But I don't know, and I'm not sure anybody knows, the full circumstances of their release. But it does say one thing, that there seems to be some element within the Palestinian lexicon over there that in fact thinks that it was not a good idea to keep them. It's hard to read, though, at this moment, but I'm just delighted, like everybody else in America is, that they're released.

WALLACE: Senator, let's turn to what may also be some good news out of Iraq. Take a look if you will, sir. After a deadly July, the murder rate in Baghdad has fallen 41 percent so far this month.

In two of the worst neighborhoods, where U.S. and Iraqi forces have launched a new offensive, the murder rate is down 83 percent in Amariyah and as well in Dora. And, Senator, on Saturday, hundreds of tribal chiefs signed on to Prime Minister Maliki's reconciliation plan.

Is it possible -- possible -- that President Bush's plan for Iraq is finally beginning to work?

BIDEN: I pray it is, but I don't think this -- the answer is, I don't think there's any reasonable prospect, Chris, for, quote, "things to work in Iraq," until, and, in fact, the Sunnis get a buy in with a piece of the oil to deal with the insurgency. And Maliki has the ability to jump in and be willing to take on the competing elements within the Shia coalition made up of the Mahdi Army, the Askari (ph) and the Dawa parties, mostly the Badr Brigade.

Unless you are able to take control of the militias, I don't think there's much of a shot here. But we have had good days and good weeks like this before. I pray this is the beginning of an ultimate reconciliation, but I'm doubtful of that.

WALLACE: Well, let me ask you about your doubts, because in an op-ed column this week, you said the following, and let's put it up.

"Unfortunately, this administration does not have a coherent plan or any discernible strategy for success in Iraq. Its strategy is to prevent defeat and hand the problem when it leaves office." But, in fact, Senator Biden, there has been, if not a new strategy, at least a new tactic. U.S. and Iraqi forces have started what they call the ink blot strategy of going into some of the toughest neighborhoods, flooding them, gaining control and then gradually spreading that out, their control.

And this week, the commander of all U.S. forces in the Mid East, General John Abizaid, had this to say. Here it is.


GENERAL JOHN ABIZAID, COMMANDER, U.S. CENTRAL COMMAND: I believe that there is a danger of civil war in Iraq, but only a danger. I think Iraq's far from it. I think that there's been great progress on the security front here recently in Baghdad.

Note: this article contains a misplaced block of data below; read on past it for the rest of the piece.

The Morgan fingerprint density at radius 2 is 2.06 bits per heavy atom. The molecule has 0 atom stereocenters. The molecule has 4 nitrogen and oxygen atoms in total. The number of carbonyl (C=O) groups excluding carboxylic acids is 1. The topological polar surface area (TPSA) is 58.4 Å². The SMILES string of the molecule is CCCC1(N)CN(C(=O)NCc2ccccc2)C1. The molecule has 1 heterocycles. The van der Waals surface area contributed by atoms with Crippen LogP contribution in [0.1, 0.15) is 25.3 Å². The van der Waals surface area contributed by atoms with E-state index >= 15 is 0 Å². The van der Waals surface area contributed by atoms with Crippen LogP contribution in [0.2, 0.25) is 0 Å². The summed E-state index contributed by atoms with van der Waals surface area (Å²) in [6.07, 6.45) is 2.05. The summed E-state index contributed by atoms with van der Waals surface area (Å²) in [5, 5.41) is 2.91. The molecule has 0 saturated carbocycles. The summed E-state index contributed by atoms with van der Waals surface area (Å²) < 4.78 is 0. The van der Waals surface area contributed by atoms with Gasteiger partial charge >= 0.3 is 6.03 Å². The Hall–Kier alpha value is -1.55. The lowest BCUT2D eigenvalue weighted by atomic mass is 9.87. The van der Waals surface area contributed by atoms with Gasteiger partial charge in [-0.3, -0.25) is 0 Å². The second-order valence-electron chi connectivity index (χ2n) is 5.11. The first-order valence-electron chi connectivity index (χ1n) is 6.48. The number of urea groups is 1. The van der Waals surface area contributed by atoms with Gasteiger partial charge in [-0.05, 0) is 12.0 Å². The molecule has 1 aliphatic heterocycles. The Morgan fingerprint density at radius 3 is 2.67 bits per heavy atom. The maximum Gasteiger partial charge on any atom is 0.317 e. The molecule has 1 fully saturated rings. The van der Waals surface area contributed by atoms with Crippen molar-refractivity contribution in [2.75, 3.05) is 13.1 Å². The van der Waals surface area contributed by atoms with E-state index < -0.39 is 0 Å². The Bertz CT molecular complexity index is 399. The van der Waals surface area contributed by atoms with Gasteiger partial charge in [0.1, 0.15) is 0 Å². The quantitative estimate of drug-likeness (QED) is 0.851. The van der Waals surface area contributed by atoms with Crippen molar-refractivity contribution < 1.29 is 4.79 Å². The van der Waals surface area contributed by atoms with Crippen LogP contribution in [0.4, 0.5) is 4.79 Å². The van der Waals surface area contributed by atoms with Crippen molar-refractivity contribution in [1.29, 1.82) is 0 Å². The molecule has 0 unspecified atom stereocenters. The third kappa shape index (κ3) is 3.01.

WALLACE: Is it possible, Senator Biden, that General Abizaid has a better sense of what's going on on the ground in Baghdad than you do?

BIDEN: Well, I'm sure he has a great sense of it. I've just been on the ground in Baghdad just four weeks ago. I sat with General Casey. I sat with General Chiarelli. They both said the same thing. They said that things are really in difficult shape. They pointed out that since the unity government, the insurgency has not abated in any way, and you had a considerable increase in the number of people joining the militias, because there are no jobs at all.

There is no strategy to deal with getting the 60 percent unemployment rate among young people and young men, who get paid to carry weapons and join the militia. There is, in fact, no reasonable prospect that there's enough troops that we can get this ink blot strategy extended throughout the country, Chris.

We're talking about unable to sustain 135,000 troops there for another year. I mean, I can go on and on. So this is a momentary and, pray God, a long-term decrease in the sectarian violence in the region, but look what we've had to do. We've had to bring troops back in. We have had to have them essentially take the lead. They're going to say they're not in the lead, but essentially take the lead. And, in fact, there is no reasonable prospect to expect that the folks out in Fallujah and the folks out in the Anbar province are going to say, "Hey, you know, this means we got a really good deal here. Why don't we end our insurgency here?"

I hope you're right, Chris, but this is the same strategy we've had before and I don't know how you do this unless you give the regions, the people, the Sunnis, the Shia and the Kurds a little bit more breathing room. Don't force them together the way we're doing it now, have a loosely knit federated government, like we did in Bosnia.